Climate and Public Health

Proposal Details of the Mayor's Recommended ARP Spending, Round 1

Corridor Activation

This is one step of many to promote healing and positive activation in the Black community as we take more steps to build and implement a larger vision of an equitable and resilient recovery from COVID-19 and racial trauma. These pop-up style events will help address the need for healing and social cohesion.

Community Food Needs

The number of food shelves and emergency food distributions needed and operating has increased and endured during the pandemic and post-civil unrest. Data from the U of MN shows that the number of free food sites in the city decreased by half between June and September 2020. During that same time, demand for services at remaining sites doubled. A healthy food incentive program will enable residents to purchase healthy food in locations that are convenient and comfortable for them.

This program will work with partners to implement a healthy food access incentives/coupons program for residents at local farmers markets and food retailers in areas with food access gaps. It will build capacity for food shelves, food distribution pop-ups, farmers markets and small food retailers who accept SNAP-EBT. It will support equipment needs and capital improvements in certain sites. It provides fresh food for distribution at local food shelves, pop ups, community organizations. The amount requested would reach between 150-300 households in 2021. The funding would also support a temporary Food Security Program Aide to assist the HGM Coordinator.

Eliminate Childhood Lead Poisoning

In the last 10 years, 1,784 children have been lead poisoned in Minneapolis. We have addressed lead poisoning in their homes only after testing it in their blood leading to a lifetime of negative impacts. We have an affordability crisis we also have a quality of housing crisis in lead hazards. Currently there are over 3,000 children in the Minneapolis schools that were lead poisoned before they entered kindergarten.  Due to the age of Minneapolis housing stock, 75% of our residential housing contains lead-based paint hazards.  Lack of maintenance on these surfaces results in hazardous lead dust which continues to poison our children long after lead was banned from paint over 40 years ago and will continue to poisoning children and stunt their future potential unless these hazards are removed.

Initiate plan to Eliminate Childhood Lead Poisoning: Lead remediation for all homes with lead contamination starting in the green zones. Complete low-moderate income weatherization, and moderate healthy home repairs.

Open Streets

Ensure Open Streets Minneapolis is successful in 2021 and continues to be a sustainable program that brings economic activity to the Open Street corridors.

Green Cost Share: Economic Recovery and Green Careers

The Green Cost Share Program, is a program designed to aid in the economic recovery of Minneapolis from the pandemic focused on energy efficiency and renewable energy in BIPOC communities and low-income housing. The program already has much higher demand than funding available in 2021. This funding would fulfill those requests in 2021 and set the stage for an aggressive energy and recovery efforts moving forward.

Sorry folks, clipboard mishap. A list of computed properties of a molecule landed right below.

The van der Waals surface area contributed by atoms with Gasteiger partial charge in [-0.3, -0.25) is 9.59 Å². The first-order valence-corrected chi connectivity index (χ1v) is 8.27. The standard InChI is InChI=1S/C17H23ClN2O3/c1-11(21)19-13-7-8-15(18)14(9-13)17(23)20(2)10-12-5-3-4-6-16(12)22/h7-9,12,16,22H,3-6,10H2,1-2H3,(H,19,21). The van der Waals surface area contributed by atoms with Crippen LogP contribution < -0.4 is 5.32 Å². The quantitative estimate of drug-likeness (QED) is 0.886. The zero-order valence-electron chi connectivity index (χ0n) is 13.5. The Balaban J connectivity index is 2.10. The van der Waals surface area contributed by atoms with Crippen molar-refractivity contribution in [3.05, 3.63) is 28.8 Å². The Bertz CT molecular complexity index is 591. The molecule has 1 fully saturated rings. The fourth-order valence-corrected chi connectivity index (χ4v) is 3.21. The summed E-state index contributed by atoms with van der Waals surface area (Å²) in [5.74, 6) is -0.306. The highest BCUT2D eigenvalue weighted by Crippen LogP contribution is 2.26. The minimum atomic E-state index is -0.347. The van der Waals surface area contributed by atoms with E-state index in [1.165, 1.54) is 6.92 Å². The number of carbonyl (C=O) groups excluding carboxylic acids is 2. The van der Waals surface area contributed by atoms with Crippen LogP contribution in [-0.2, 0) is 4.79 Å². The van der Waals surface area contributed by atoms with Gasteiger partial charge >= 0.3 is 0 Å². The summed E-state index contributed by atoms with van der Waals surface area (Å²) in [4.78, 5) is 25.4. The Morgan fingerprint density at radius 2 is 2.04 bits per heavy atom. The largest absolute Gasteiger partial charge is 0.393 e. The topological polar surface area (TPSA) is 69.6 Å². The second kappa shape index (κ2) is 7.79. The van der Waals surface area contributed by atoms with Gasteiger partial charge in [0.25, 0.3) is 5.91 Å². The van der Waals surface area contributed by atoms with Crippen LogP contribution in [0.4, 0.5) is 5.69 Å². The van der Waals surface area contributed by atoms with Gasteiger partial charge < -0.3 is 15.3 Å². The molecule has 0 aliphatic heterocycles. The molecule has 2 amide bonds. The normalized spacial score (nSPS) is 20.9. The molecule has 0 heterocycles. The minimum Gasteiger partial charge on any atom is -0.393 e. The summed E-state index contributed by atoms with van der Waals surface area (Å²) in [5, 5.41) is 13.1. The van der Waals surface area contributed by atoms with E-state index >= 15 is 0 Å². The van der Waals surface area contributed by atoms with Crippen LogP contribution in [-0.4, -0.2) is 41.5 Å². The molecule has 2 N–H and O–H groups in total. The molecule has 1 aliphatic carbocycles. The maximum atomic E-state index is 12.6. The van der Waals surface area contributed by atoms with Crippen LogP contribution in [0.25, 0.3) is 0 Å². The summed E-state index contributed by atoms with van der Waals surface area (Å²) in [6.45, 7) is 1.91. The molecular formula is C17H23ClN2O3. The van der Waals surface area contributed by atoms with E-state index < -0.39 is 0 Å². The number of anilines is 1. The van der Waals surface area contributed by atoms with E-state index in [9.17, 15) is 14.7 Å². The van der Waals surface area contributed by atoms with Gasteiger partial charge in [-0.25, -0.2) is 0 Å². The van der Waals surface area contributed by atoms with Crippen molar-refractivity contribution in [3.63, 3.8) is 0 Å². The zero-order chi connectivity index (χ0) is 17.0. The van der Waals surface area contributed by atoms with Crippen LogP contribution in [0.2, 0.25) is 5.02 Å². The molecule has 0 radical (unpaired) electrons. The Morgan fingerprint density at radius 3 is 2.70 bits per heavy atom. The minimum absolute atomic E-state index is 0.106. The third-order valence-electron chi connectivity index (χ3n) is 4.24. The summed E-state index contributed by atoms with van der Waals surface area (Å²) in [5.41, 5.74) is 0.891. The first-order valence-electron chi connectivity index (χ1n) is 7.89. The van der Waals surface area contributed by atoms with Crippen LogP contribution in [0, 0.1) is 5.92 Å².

This funding would fulfill requests for funding in 2021 and provide additional funding for energy projects and help leverage $20,000,000 in investments this year focused in environmental justice communities. We would also be able to fund additional projects that we could place students in jobs from our North Minneapolis training site partnering with Summit. It will allow us to expand that training into energy efficiency in South Minneapolis at Sabathani working with MIGIZI. While this request focuses on training and student stipends, this ask supports the CPED request of funding community partner organizations with outreach

Sabathani Stabilization Grant

Coming out of the pandemic, Minneapolis must become more resilient in business and development planning. Culturally competent institutions are needed to improve current process conventions to prepare for future emergency events and climate change.

This grant provides direct assistance to stabilize this unique and needed organization who will assist the community in recovery. The grant will fund improvements to mechanical systems and other costs associated with repositioning the Sabathani Community Center to address current and future community needs in service to youth and elders and providing program and entrepreneurial opportunities.

Senior Services Investment

Senior services are especially critical at this juncture when the senior demographic is rising rapidly and seniors face additional burdens due their high risk during the pandemic. Two decades from now, more than one out of every five Minnesotans will be an older adult.  About the same time, Minnesota is expected to hit the peak “retirement- to working-age ratio,” with nearly two retirement-age adults for every five working-age Minnesotans. This huge demographic shift will have widespread impact on Minnesota’s economy, workforce, housing, health care system, social services, and civic institutions.

Increased investment in the City’s aging senior service block nurse program to expand on-the-ground direct public health services from established service organizations to low-income, and housing and food insecure seniors and community elders from under-represented groups in Minneapolis.